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Approaching ‘Voluntary’ Sex Worker Not A Crime, Says Gujarat HC [Read Judgment]

In a significant ruling, the Gujarat High Court has observed that Section 370 of the Indian Penal Code will have no application in a case wherein sex workers are engaged in prostitution of their own volition and not pursuant to any inducement, force or coercion.

Justice JB Pardiwala partly quashed the FIR against a person, holding that the prosecution of the applicant being a customer for the offence under the Immoral Traffic (Prevention) Act is not maintainable as he cannot be said to have procured a woman for the purposes of prostitution.

However, the court refused to accept the contention that customer at a brothel is not covered within the provision of Section 370 of the Indian Penal Code.

A customer at a brothel could be said to receive the victim. I see no good reason why the customer should be kept out of Section 370 of the Indian Penal Code,” the court observed.

After the Nirbhaya incident, Section 370 IPC was amended to the effect that whoever ‘receives’ a person for her exploitation, by inducement, including the giving or receiving of payments or benefits, in order to achieve the consent of any person having control over the person recruited, transported, harboured, transferred or received, commits the offence of trafficking.

The court directed the investigating officer to consider whether the sex workers had engaged themselves in prostitution of their own volition or they were victims of sexual exploitation.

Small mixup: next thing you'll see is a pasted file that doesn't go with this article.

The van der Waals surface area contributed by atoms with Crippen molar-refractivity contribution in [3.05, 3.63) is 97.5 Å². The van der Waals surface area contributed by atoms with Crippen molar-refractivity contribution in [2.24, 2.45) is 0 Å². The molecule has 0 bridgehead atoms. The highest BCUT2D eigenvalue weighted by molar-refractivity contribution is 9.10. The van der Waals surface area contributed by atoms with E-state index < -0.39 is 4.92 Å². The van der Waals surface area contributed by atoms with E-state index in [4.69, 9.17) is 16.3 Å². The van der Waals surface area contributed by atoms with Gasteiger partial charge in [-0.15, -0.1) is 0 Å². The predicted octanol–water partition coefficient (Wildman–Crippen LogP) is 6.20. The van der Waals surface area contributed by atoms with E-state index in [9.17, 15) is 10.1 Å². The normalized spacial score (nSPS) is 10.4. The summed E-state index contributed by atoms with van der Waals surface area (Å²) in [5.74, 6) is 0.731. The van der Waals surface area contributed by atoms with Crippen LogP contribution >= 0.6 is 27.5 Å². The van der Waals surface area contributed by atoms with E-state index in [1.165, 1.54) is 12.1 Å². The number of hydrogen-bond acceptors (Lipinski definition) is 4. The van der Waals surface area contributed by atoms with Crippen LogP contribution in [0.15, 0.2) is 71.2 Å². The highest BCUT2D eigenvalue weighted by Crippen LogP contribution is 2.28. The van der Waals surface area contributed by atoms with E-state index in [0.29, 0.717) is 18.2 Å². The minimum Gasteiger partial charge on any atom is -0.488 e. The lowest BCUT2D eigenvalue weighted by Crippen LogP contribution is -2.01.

It was also contended that before the man could come in actual contact with any girl, the raid was carried out and everyone was arrested and hence at best he could be said to have only made preparation for the commission of the offence.

With regard to the said submission, the court directed the investigating officer to bear in mind the proposition of law explained in Abhayanand Mishra vs State of Bihar.

In Abhayanand Misra case, the apex court had held thus: A personal commits the offence of ‘attempt to commit a particular offence’ when (i) he intends to commit that particular offence; and (ii) he, having made preparations and with the intention to commit the offence, does an act towards its commission; such an act need not be the penultimate act towards the commission of that offence but must be an act during the course of committing that offence.”

Read the Judgment here.

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